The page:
How do we help politicians remain their best selves?

by Kris Dobie | Published on 25 April 2018 for The Ethics Institute monthly newsletter

While we are right to appeal to politicians’ moral conscience to have the best interests of the public at heart, we also need to design systems to help them achieve that. We might like to paint politicians as people who are totally in command of their actions, and so are either good or bad, but the truth is that they are human, with human vulnerabilities. We therefore need to develop systems that put pressure on them to be their best selves, rather than pressure to be their worst.

South Africa is emerging from a period of institutionalised corruption, and we are still trying to make sense of what happened. Some argue that the state of affairs we found ourselves in stemmed from bad faith (and bad morals) within the ruling party of the day. These commentators say that Cyril Ramaphosa was part of Jacob Zuma’s government and therefore enabled the corruption that took place during that period. This view does not, however, square with Ramaphosa’s actions since assuming the Presidency, which so far seem to indicate commitment to combating corruption and improving governance. The question therefore remains: why was he, and other committed politicians, unable to bring about change during Zuma’s presidency?

The problem clearly lies in the power relations at play in political parties and in Parliament. Should the President go rogue, there is very little that can be done to hold him or her to account. In theory, Parliament can (and should) hold the President to account, but this has proven to be flawed in practice, for a number of reasons.


“High levels of presidential power might work with a well-intentioned president, yet we have seen that we

cannot count on always having one.”

Firstly, parliamentarians are not accountable to a constituency, but to their party. If they do not act in line with the decisions of their parties, they may face disciplinary action and damage their political careers, even (in a worst-case scenario) being expelled from their parties. Perhaps an even more fundamental reason for sticking to the party line is that, in the current system, ‘unity’ has become ingrained in party ideology. In the dying moments of the Zuma presidency, it became clear that unity was the overarching value of the ruling party, in that we “do not air our dirty laundry in public”. Politicians are not required to be true to the stated values of the party, but only to the party itself. This ideology impacts the way politicians (from all parties) see their accountability responsibilities.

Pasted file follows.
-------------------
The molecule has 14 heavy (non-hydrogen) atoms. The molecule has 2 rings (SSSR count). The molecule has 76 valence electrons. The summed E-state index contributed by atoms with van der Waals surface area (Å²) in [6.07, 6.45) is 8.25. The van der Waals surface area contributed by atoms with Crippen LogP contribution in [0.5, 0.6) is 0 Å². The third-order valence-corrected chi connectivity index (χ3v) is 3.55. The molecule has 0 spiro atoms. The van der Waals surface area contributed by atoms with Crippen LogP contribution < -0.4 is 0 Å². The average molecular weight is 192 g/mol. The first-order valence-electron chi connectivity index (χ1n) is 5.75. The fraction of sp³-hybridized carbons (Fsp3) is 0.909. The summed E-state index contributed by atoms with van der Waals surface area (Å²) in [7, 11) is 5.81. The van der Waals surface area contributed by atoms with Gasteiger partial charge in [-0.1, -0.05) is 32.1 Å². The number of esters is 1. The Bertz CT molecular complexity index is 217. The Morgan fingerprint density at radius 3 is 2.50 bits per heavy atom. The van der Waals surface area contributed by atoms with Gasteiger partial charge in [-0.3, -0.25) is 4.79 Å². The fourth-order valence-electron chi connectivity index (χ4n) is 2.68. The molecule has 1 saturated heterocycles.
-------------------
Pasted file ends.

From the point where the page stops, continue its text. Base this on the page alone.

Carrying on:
Secondly, in the political system, senior politicians are more likely to get positions in the Executive (Cabinet), leaving the oversight of their conduct to people who are frequently their political juniors.

If we were to compare this to a private sector equivalent, it would be like expecting middle management to hold top management to account. Private sector governance principles require top management to be accountable to a board (which has significant independence), which is in turn accountable to shareholders and other stakeholders. Yet, at the more important country level, this independence is missing, save for elections every five years.

Let’s not pretend that the process of accountability works flawlessly in the private sector – a glance at the news headlines from the last eighteen months or so will tell you that – but when there are serious failures one does see corrective measures being taken. If former Steinhoff CEO Marcus Jooste had known that he was only accountable to middle management, there may have been no pressure on him to step down. And if he had known that he also had control of the criminal justice cluster of the country, he would surely have been even less inclined to relinquish power over what could have become his personal fiefdom.

Which brings us to the external institutions that play a role in holding individuals to account. Here we think of the South African Police Service, the Hawks, the National Prosecuting Authority and the South African Revenue Service. We have, however, seen how all of these institutions were rendered ineffective through inappropriate appointments. And those appointments are, lo and behold, also made by the president, who furthermore managed to remove a few of them from their positions when it was more convenient to do so. While such levels of presidential power might work with a well-intentioned president, we have seen that we cannot count on always having one.

There are therefore two main issues that need to be addressed.

The first is that loyalty in politics flows to parties rather than constituencies. The Van Zyl Slabbert Commission on Electoral Reform made some recommendations in this regard back in 2003, and perhaps it is time for these to be revisited.

The second is the extent to which power lies in the hands of the President, especially when it comes to appointing and removing people from positions in the justice cluster. This must, surely, be curbed.

I have no doubt that there are more nuanced discussions to be had around better balancing power relations, and this is exactly what I am hoping for. We could say that we have plenty of time for these discussions, since we trust the moral conscience of the current President. I would, however, say that we should appeal to President Ramaphosa’s conscience to lead with some urgency on this. It would, after all, assist him and his cabinet to remain their best selves.

A version of this article was published in Business Day.

Kris Circle

Kris Dobie is Manager: Organisational Ethics Development at The Ethics Institute. He holds a Master of Workplace Ethics from the University of Pretoria.